Posts Tagged ‘rich media’

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We’ve been busy…

September 29, 2009

You haven’t heard much from us lately.  We’ve always been out on the forward edge of rich media functionality doing things that now are “cool” before they were cool.  We’re continuing that tradition.

A few months ago, we rolled out some experimental functionality to several non-real estate enterprise customers.  The response was awesome enough that we have been “heads-down” to roll out a production version of it with the changes that they came back with.  It’s a set of deep changes for us so we want to be sure that we have all of the bases covered and the functionality fully tested before rolling it out to other companies.

Note that some of the work that we are doing has occasionally impacted our live environment for reasons that we’ll discuss when we launch in December.  Though we haven’t seen any new impacts, we apologize in advance for any issues. 

The new functionality that we will be releasing aren’t small changes or simply putting a new shine on an old product…it will totally shift how you think about and deliver rich content to your customers via your web sites. See you soon….

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Socially Rich Media: The Current State of The Social Networking Aspects of Rich Media

December 15, 2007

The underlying power of social networking lie in the both in the wisdom of crowds and the ability of individual members of that crowd to return value to the group or to the originator of content within that group. We have previously written about return value with social networks being measured in terms of lead generation and loyalty

The social aspects of real estate video today are as limiting as the cut and paste distribution model associated with it. The universal model for socializing video content seems to be 1) click the email or share button, 2) enter a set of email addresses, 3) the recipient then clicks a link in an email that 4) sends them a landing page or channel on someone else’s (usually) heavily branded site. 

How can the socialization of rich media be considered beneficial in terms of return when any or all of the following is true?

Sharing Means Only One at a Time: Sharing multiple videos is an especially cumbersome and disjointed process. If a broker wants to share 3 or more videos with a team of agents, the current process requires at least three emails to be generated. Each of these emails send agents to a different locations to watch the content. The more that rich media is shared with a given person, the more that the email inbox becomes the collection point for shared rich media. As Tom Hank’s character in the movie Big says (after loooking at a transformer-type toy that turns into a house), “what’s so fun about that?”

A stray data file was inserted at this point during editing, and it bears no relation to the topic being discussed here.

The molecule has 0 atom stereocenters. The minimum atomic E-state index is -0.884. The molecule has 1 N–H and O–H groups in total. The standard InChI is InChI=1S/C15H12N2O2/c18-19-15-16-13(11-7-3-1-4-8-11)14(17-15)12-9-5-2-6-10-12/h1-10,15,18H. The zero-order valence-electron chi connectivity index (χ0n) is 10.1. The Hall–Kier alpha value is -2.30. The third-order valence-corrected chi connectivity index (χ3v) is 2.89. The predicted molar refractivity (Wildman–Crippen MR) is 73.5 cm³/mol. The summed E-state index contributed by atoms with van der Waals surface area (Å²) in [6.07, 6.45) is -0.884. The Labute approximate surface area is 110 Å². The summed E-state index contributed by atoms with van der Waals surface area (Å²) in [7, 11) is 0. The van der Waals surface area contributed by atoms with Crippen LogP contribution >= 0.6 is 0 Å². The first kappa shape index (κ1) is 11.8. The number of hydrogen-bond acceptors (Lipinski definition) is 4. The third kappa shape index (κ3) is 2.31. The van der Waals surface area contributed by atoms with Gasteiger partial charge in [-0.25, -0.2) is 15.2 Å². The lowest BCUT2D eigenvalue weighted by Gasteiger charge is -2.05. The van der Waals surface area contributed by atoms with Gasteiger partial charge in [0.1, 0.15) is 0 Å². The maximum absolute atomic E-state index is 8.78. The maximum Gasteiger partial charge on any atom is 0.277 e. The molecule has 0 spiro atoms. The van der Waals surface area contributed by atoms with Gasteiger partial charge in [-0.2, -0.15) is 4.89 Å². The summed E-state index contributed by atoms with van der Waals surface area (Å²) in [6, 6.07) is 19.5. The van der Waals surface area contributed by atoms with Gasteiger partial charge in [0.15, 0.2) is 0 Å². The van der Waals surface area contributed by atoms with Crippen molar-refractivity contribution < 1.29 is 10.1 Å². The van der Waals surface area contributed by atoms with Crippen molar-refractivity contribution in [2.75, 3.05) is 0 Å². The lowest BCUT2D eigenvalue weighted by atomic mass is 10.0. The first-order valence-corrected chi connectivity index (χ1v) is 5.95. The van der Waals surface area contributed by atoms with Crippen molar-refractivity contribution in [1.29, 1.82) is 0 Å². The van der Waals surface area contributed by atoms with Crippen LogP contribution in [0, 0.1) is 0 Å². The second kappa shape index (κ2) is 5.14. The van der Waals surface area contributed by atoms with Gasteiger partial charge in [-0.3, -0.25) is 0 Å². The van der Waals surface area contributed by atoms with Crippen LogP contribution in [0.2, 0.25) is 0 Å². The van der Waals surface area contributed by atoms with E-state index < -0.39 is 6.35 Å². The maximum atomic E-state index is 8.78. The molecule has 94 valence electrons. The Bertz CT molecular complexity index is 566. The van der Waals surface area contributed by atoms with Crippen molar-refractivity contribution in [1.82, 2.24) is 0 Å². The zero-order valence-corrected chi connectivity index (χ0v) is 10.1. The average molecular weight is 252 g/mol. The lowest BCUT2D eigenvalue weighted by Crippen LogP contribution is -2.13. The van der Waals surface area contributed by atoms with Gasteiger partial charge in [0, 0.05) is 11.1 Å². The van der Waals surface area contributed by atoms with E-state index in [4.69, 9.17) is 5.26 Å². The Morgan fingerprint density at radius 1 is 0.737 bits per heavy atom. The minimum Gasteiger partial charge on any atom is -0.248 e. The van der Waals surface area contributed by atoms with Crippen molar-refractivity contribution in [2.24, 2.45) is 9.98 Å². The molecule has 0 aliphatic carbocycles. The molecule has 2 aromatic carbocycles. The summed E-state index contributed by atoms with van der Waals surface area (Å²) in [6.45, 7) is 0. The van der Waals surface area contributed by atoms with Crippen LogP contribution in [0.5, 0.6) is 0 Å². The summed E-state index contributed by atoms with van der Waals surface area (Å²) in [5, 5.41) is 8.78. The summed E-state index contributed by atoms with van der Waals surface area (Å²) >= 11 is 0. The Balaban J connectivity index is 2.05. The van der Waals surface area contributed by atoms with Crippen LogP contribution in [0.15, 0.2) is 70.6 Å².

– Leaving your site works against your brand:   You’ve already carried the provider’s branding to your “cut and paste” locations (which in the case of property videos are likely only your own sites). We found that there is often little identification of the original content producer as part of the “social” process – the fulcrum point of social sharing almost always leads back to the infrastructure provider. Chances are they as much a part of the original online conversation as the furniture is during a real life conversation. Both furniture and video infrastructure provide an environment to hold a comfortable socially oriented conversation but, in real life, we dont have to return to the same room to generate leads or loyalty from that conversation. Why should people only that have received shared content from you have to leave your site or social circle to view, enjoy, or further share it? 

– Only pulling is allowed even when a bit of a push is necessary: Only the big social network sites have personalized rich media content that can work within a social networking structure. Even including those sites, social media as it stands today is an almost 100% “pull” model – users must still find and consent to content. When thinking about the application of “social media” to meet corporate  requirements, there are scenarios where organizations should be able to “push” organizationally approved content to all members of its own group or a defined subset of the group.

In short, there isn’t much that is truly social about rich media right now…unless, of course, email with links count.   What isn’t being thought about is how to syndicate rich media in such a way that it is social without having to participate in yet another social media hierarchy. This will allow web 2.0 marketeers using rich media such as real estate video to reap the benefits of loyalty and lead generation without the additional heavy-handed overhead of social networking (which for the “socially weary” among us is showing signs of being the penultimate “next big thing”).

Stay tuned.